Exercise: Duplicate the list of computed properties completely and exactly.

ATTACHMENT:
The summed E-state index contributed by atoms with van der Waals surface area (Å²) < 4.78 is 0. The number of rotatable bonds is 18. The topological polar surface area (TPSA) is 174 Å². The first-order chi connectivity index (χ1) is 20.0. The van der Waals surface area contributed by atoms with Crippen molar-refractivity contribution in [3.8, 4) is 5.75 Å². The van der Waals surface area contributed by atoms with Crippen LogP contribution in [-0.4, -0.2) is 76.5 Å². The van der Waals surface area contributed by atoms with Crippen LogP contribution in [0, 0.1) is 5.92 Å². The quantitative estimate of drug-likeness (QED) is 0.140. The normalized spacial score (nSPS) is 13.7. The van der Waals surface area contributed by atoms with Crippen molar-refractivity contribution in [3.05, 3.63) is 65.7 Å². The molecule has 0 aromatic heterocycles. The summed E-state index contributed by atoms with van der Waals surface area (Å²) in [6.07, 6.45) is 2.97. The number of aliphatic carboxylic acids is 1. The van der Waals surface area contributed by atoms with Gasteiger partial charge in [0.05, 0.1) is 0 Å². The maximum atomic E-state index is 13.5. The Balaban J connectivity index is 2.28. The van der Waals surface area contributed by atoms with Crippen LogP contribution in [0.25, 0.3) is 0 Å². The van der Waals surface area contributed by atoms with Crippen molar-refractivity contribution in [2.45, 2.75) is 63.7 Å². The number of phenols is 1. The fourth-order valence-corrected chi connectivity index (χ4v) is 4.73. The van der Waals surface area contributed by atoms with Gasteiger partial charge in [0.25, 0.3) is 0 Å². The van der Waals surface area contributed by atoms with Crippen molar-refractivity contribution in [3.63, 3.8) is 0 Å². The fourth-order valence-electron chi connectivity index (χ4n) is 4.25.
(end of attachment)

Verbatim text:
The summed E-state index contributed by atoms with van der Waals surface area (Å²) < 4.78 is 0. The number of rotatable bonds is 18. The topological polar surface area (TPSA) is 174 Å². The first-order chi connectivity index (χ1) is 20.0. The van der Waals surface area contributed by atoms with Crippen molar-refractivity contribution in [3.8, 4) is 5.75 Å². The van der Waals surface area contributed by atoms with Crippen LogP contribution in [-0.4, -0.2) is 76.5 Å². The van der Waals surface area contributed by atoms with Crippen LogP contribution in [0, 0.1) is 5.92 Å². The quantitative estimate of drug-likeness (QED) is 0.140. The normalized spacial score (nSPS) is 13.7. The van der Waals surface area contributed by atoms with Crippen molar-refractivity contribution in [3.05, 3.63) is 65.7 Å². The molecule has 0 aromatic heterocycles. The summed E-state index contributed by atoms with van der Waals surface area (Å²) in [6.07, 6.45) is 2.97. The number of aliphatic carboxylic acids is 1. The van der Waals surface area contributed by atoms with Gasteiger partial charge in [0.05, 0.1) is 0 Å². The maximum atomic E-state index is 13.5. The Balaban J connectivity index is 2.28. The van der Waals surface area contributed by atoms with Crippen LogP contribution in [0.25, 0.3) is 0 Å². The van der Waals surface area contributed by atoms with Crippen molar-refractivity contribution in [2.45, 2.75) is 63.7 Å². The number of phenols is 1. The fourth-order valence-corrected chi connectivity index (χ4v) is 4.73. The van der Waals surface area contributed by atoms with Gasteiger partial charge in [0.25, 0.3) is 0 Å². The van der Waals surface area contributed by atoms with Crippen molar-refractivity contribution in [3.63, 3.8) is 0 Å². The fourth-order valence-electron chi connectivity index (χ4n) is 4.25.